Courtesy Richard Bubnowski

  Shingle-style architecture became popular in the latter half of the 19th century. This classic American style is characterized (as its name suggests) by wood-shingle cladding over a timber frame and often by architecture that emphasizes horizontal continuity in elements such as window headers, roof eaves, and entablatures.

Although the style borrows heavily from early-American colonial influences, shingle-style elevations differ in that they are often asymmetrical. The original idea driving this design was to give the home the appearance of a venerable structure that had been added onto over time. The use of weathered cedar shingles also adds an attractive patina.

But this tradition of asymmetry has created problems in many modern-day interpretations of the style. Too many disparate elements, mashed together with no consideration for proportion, alignment, or balance, can begin to look incohesive and unresolved.

This home, which is currently under construction in Spring Lake, N.J., incorporates some of the same elements as the two houses on the preceding page. While the prior two didn’t quite hit their marks, the overall aesthetic of the third house is more successful, thanks to careful consideration of how its elements relate to one another in scale and character.

Disorderly Construct The façades of these two homes have too many competing design elements that don't relate well to one another. 

  • Too many different roof elements cause façade to look busy and unresolved.
  • Columns are poorly detailed with no capital.
  • Garage doors dominate the front façade.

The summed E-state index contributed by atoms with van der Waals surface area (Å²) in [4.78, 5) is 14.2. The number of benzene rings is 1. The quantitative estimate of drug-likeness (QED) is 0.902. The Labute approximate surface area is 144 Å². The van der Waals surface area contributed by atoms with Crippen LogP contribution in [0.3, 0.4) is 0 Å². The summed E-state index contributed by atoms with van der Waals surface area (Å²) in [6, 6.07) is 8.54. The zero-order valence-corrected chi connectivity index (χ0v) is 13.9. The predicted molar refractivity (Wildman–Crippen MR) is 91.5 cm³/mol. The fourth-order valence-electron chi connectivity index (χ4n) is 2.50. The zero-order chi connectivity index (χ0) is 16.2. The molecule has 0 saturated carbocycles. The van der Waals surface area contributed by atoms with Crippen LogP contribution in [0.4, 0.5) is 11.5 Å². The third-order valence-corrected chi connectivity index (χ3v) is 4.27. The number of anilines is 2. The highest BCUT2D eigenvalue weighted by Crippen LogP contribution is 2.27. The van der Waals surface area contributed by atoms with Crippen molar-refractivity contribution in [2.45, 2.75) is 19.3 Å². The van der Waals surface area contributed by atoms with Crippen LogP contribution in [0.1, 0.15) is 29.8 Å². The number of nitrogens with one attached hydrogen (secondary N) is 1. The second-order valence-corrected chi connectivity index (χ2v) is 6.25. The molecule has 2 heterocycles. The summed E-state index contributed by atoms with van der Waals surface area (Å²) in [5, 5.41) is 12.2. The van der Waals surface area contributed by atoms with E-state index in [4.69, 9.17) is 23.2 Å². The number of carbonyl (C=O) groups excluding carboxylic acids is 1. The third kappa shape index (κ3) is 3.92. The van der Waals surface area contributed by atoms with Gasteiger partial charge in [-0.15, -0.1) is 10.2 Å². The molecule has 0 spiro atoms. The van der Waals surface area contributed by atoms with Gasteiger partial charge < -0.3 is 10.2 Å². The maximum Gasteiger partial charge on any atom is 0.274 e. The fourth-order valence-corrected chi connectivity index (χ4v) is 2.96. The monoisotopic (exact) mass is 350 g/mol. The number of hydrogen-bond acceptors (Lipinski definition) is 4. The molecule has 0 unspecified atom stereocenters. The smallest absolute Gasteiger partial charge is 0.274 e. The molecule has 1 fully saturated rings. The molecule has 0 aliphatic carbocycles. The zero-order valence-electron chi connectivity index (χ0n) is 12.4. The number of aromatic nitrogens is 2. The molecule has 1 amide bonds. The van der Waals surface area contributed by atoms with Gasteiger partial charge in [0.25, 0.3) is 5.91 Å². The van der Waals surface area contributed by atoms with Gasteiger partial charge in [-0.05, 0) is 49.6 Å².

• Overscaled entry is capped by a roof element that seems out of character.
  • Entablature should return back to the façade wall.   
  • Extra gambrel element cuts off double-hung windows above it.
  • There is too much space between window headers and frieze board.
  • Column capital should rest below the entablature.
  • Top of front door is not aligned with adjacent window headers.
  • Newell post placement is awkward in relation to columns.

Curve Appeal This home's curved wrap-around porch introduces an element of assymmetry. It is balanced by a simplified roof gable and carefully aligned window and door headers.

  • Detached garage is sited at rear of property.
  • Shed roof over porch fits comfortably with windows above.
  • Rake and frieze board are appropriately detailed.
  • Columns are proportioned to fit with the entablature above (beam and cornice) and are supported by masonry plinths below.
  • Front entry is scaled down, yet still dramatic with broad steps and heavy glazing that provides natural daylighting.
  • Window header/eave relationship is proportional.